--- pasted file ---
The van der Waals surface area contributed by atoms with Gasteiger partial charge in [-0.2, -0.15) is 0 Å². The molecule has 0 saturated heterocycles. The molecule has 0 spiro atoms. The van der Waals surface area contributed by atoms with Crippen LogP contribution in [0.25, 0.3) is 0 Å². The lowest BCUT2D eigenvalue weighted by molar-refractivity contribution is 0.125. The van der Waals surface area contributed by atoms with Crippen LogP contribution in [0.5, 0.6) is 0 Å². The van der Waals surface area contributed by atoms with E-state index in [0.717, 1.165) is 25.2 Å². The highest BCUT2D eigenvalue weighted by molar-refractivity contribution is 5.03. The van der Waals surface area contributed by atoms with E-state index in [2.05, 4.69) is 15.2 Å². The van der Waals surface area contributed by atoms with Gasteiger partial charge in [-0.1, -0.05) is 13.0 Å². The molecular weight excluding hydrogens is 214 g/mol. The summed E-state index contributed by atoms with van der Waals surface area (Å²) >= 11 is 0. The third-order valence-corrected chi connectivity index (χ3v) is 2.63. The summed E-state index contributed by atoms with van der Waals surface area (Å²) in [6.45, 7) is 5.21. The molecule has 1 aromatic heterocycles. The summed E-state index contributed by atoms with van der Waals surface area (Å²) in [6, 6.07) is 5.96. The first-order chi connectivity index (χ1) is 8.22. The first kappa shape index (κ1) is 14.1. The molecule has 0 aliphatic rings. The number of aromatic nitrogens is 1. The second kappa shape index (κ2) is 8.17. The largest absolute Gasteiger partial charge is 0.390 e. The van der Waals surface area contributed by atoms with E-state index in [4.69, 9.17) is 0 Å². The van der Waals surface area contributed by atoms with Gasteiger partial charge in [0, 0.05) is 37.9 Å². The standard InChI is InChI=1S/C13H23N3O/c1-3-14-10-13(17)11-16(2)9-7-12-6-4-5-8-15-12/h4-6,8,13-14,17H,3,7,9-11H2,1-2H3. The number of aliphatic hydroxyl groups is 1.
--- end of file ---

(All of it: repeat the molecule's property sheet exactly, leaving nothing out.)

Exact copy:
The van der Waals surface area contributed by atoms with Gasteiger partial charge in [-0.2, -0.15) is 0 Å². The molecule has 0 saturated heterocycles. The molecule has 0 spiro atoms. The van der Waals surface area contributed by atoms with Crippen LogP contribution in [0.25, 0.3) is 0 Å². The lowest BCUT2D eigenvalue weighted by molar-refractivity contribution is 0.125. The van der Waals surface area contributed by atoms with Crippen LogP contribution in [0.5, 0.6) is 0 Å². The van der Waals surface area contributed by atoms with E-state index in [0.717, 1.165) is 25.2 Å². The highest BCUT2D eigenvalue weighted by molar-refractivity contribution is 5.03. The van der Waals surface area contributed by atoms with E-state index in [2.05, 4.69) is 15.2 Å². The van der Waals surface area contributed by atoms with Gasteiger partial charge in [-0.1, -0.05) is 13.0 Å². The molecular weight excluding hydrogens is 214 g/mol. The summed E-state index contributed by atoms with van der Waals surface area (Å²) >= 11 is 0. The third-order valence-corrected chi connectivity index (χ3v) is 2.63. The summed E-state index contributed by atoms with van der Waals surface area (Å²) in [6.45, 7) is 5.21. The molecule has 1 aromatic heterocycles. The summed E-state index contributed by atoms with van der Waals surface area (Å²) in [6, 6.07) is 5.96. The first-order chi connectivity index (χ1) is 8.22. The first kappa shape index (κ1) is 14.1. The molecule has 0 aliphatic rings. The number of aromatic nitrogens is 1. The second kappa shape index (κ2) is 8.17. The largest absolute Gasteiger partial charge is 0.390 e. The van der Waals surface area contributed by atoms with E-state index in [4.69, 9.17) is 0 Å². The van der Waals surface area contributed by atoms with Gasteiger partial charge in [0, 0.05) is 37.9 Å². The standard InChI is InChI=1S/C13H23N3O/c1-3-14-10-13(17)11-16(2)9-7-12-6-4-5-8-15-12/h4-6,8,13-14,17H,3,7,9-11H2,1-2H3. The number of aliphatic hydroxyl groups is 1.